Where officers are working in concert, probable cause may arise from the " 'total of layers of information and the synthesis of what the ... [officers] have heard, what they know, and what they observed,' considered in light of the degree of communication between the individual officers and their individual experience." United States v. Wright, 588 F.2d 189, 193 (5th Cir. 1979) (quoting from United States v. Edwards, 577 F.2d 883, 895 (5th Cir.), cert. denied, 439 U.S. 968, 99 S. Ct. 458, 58 L. Ed. 2d 427 (1978)). See United States v. Sanchez, 689 F.2d 508 (5th Cir. 1982); United States v. Clark. When the evidence is construed in this manner, " 'it may truly be said that the total may be a sum greater than its parts.' " United States v. Edwards, 577 F.2d at 895 (quoting from United States v. Clark, 559 F.2d at 424).
If our inquiry were confined to the knowledge of detaining agents Rivera, Alaniz and Torres, as outlined in the preceding paragraphs, we would find that knowledge inadequate to warrant a prudent officer in believing that the defendant was committing an offense. Witt did not advise Rivera of the rendezvous between Head and the driver of the Ford pickup, nor did he indicate that the truck had been unlocked when earlier checked and that the trailer contained an ice chest, suggesting the possibility of human cargo. Rivera had not heard Witt's radio communication regarding the 2:00 a.m. alien crossing, although Alaniz expressed awareness of this information. Thus examined, on this record, the facts and reasonable inferences within the cognizance of Rivera, Alaniz and Torres4 at the time of the stop fostered a reasonable suspicion of wrongdoing, but fell short of the factual basis required for a finding of probable cause.5
Our determination of probable cause is not circumscribed, however, by the knowledge of the three detaining officers at the moment the decision to search was made. "The critical time is the moment of arrest." United States v. Tinkle, 655 F.2d at 623. Likewise, the critical time here is the moment the search was made. See United States v. Sanchez; United States v. Ballard; United States v. Wright. Hence additional factors which develop after a legal stop may precipitate the ripening of reasonable suspicion into probable cause. Subsequent to the stop but before the commencement of the search, Head denied possession of a key to the locked trailer. While in some circumstances such a disclaimer may permit an inference that contraband is concealed behind the lock, we do not perceive this case as justifying that inference.6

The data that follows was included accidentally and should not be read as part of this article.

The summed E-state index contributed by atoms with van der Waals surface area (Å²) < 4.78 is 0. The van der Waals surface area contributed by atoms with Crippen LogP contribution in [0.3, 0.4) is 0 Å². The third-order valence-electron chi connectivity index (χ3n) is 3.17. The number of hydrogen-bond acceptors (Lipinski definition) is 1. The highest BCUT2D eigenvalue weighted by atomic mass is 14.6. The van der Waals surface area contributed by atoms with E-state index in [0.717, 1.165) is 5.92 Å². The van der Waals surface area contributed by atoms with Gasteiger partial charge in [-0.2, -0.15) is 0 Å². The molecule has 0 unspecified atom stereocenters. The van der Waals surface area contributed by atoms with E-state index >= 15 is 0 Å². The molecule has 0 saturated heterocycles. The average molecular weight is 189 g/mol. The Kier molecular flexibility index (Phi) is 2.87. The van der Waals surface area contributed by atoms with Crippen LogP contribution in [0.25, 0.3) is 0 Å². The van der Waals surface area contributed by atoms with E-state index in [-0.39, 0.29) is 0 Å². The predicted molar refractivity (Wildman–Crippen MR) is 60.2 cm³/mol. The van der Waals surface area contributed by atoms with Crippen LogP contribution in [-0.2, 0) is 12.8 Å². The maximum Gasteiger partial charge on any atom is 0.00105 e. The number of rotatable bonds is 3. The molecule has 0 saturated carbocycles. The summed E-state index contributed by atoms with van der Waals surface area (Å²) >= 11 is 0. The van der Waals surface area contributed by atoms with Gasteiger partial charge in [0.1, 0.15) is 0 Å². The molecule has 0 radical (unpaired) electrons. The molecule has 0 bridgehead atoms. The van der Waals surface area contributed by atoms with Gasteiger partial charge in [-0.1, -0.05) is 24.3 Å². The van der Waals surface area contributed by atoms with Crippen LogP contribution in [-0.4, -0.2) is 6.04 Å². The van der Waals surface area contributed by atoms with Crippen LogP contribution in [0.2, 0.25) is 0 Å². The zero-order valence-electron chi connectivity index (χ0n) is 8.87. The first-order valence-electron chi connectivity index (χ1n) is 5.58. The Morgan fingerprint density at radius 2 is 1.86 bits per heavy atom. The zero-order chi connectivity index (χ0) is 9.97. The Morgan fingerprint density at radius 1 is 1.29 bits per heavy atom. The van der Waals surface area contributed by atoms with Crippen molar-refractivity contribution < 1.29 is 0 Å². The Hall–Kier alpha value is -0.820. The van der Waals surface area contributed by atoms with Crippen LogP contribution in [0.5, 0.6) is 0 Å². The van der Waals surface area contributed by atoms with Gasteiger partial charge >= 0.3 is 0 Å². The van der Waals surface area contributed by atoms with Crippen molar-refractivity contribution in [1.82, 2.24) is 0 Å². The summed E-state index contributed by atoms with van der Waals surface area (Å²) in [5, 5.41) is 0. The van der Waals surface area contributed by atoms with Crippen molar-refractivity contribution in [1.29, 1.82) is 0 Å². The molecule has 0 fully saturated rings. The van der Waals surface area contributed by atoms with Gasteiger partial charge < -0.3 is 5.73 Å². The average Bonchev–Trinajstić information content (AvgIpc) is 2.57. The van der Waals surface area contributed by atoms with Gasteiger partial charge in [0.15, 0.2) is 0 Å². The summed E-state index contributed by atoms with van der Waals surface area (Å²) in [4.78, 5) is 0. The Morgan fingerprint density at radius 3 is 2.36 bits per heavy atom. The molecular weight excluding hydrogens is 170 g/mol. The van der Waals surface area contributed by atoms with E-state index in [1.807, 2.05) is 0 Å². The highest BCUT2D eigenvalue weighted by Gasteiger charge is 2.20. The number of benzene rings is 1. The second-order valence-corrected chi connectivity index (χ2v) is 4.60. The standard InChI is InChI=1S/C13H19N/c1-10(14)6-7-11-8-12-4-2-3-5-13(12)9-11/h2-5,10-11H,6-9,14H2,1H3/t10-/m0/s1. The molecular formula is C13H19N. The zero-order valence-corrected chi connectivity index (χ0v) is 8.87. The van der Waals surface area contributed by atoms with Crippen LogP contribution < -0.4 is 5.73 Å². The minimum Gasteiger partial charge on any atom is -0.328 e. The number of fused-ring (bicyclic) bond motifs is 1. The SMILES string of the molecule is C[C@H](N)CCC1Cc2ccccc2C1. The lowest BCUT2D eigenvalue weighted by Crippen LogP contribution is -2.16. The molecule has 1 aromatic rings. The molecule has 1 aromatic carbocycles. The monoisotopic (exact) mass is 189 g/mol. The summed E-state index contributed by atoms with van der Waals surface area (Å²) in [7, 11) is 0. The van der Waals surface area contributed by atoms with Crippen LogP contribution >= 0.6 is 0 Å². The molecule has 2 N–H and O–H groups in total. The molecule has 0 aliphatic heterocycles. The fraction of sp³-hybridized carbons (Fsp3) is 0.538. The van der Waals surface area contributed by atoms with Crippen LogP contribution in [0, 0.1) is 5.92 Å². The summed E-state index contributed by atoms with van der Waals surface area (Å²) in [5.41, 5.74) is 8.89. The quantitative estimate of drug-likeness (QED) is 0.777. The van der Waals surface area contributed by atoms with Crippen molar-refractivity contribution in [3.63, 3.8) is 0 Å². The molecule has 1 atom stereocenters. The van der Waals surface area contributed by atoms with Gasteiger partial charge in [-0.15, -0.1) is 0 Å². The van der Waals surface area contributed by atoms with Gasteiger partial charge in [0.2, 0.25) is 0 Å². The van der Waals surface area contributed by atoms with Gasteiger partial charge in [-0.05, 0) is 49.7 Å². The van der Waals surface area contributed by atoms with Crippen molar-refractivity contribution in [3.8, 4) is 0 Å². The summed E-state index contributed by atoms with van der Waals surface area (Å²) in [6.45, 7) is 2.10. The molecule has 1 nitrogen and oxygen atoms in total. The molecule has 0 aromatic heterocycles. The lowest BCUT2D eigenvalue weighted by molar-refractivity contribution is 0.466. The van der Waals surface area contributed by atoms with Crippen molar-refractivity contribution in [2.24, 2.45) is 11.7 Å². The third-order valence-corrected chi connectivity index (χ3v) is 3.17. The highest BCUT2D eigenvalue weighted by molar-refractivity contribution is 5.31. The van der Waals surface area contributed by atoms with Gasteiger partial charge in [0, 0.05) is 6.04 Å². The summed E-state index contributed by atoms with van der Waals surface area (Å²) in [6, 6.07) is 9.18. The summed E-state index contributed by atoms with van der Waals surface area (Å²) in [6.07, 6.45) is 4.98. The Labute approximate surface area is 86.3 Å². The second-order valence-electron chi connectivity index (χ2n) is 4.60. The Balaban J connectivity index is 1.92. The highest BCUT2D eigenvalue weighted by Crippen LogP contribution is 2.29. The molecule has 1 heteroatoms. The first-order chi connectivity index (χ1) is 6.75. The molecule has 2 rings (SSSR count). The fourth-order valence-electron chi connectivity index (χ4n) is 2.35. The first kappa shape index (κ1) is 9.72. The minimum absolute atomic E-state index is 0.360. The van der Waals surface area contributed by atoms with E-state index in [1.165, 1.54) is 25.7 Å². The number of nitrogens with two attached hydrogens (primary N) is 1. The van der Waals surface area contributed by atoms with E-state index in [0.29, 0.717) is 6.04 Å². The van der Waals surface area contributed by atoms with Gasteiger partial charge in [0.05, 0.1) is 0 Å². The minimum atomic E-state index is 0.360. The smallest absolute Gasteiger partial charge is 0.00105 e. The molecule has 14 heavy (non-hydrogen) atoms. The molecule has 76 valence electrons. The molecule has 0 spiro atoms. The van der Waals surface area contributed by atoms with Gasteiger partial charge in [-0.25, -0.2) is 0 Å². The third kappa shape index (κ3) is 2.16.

Our analysis is keyed to the impact upon the probable cause equation of Witt's appearance just before the execution of the search. Witt knew about the alien crossing, the open trailer containing the ice chest, the recent apprehension of aliens in the area and the defendant's circuitous movements and rendezvous with the pickup truck. This information, when collated in the crucible of Witt's training and years of experience, permitted a reasonable inference that the product of the smuggling was contained in the now-locked trailer. Witt's timely arrival, as reflected by the record before us, thus completes the mosaic of probable cause.
Because of Witt's fortuitous arrival, we need not resolve the difficult question of whether the details Witt actually transmitted to Rivera by radio constitute that minimum quantum of reliable information necessary to the application of the collective knowledge doctrine.
The motion to suppress was properly denied. The convictions are AFFIRMED.
Head moved to suppress the evidence uncovered during the search of the tractor-trailer. Following the trial court's denial of this motion, the case was tried by stipulation
It is not contended that Head consented to the search; he obviously did not
There is no contention on the part of the government that the less exacting standards applicable to border searches or roving patrol stops appertain herein, nor would the record support such a contention. Accordingly, our analysis centers upon whether probable cause and exigent circumstances justified the warrantless search. United States v. Sanchez, 689 F.2d 508 (5th Cir. 1982). See United States v. Ballard, 600 F.2d 1115 (5th Cir. 1979)
The record lends little to a determination of the knowledge possessed by Torres; he did not testify
There was no evidence that Rivera, Alaniz and Torres acted at the order of Witt or any member of the supervisory chain of command of either the customs or border patrol agencies when they stopped and searched Head's vehicle. Cf. Whitely v. Warden, 401 U.S. 560, 91 S. Ct. 1031, 28 L. Ed. 2d 306 (1971). Therefore, the detaining officers may not rely upon orders or directives which were premised on probable cause. We look only to the composite knowledge of the officers present at the search
Compare United States v. Petty (where inflated spare tire and other items ordinarily stored in trunk were on car's back seat in plain view, thereby arousing suspicion that something was hidden in trunk, defendant's statement he had no key to trunk because he borrowed car from spouse further buttressed inference of concealment); United States v. Medina, 543 F.2d 553 (5th Cir. 1976) (per curiam), cert. denied, 429 U.S. 1109, 97 S. Ct. 1144, 51 L. Ed. 2d 563 (1977) (border patrolman had probable cause to search defendant's vehicle at border checkpoint after vehicle ran checkpoint, officer detected odor of air freshener emanating from vehicle's interior and defendant denied having a key to the trunk). See also United States v. Patacchia, 602 F.2d 218 (9th Cir. 1979)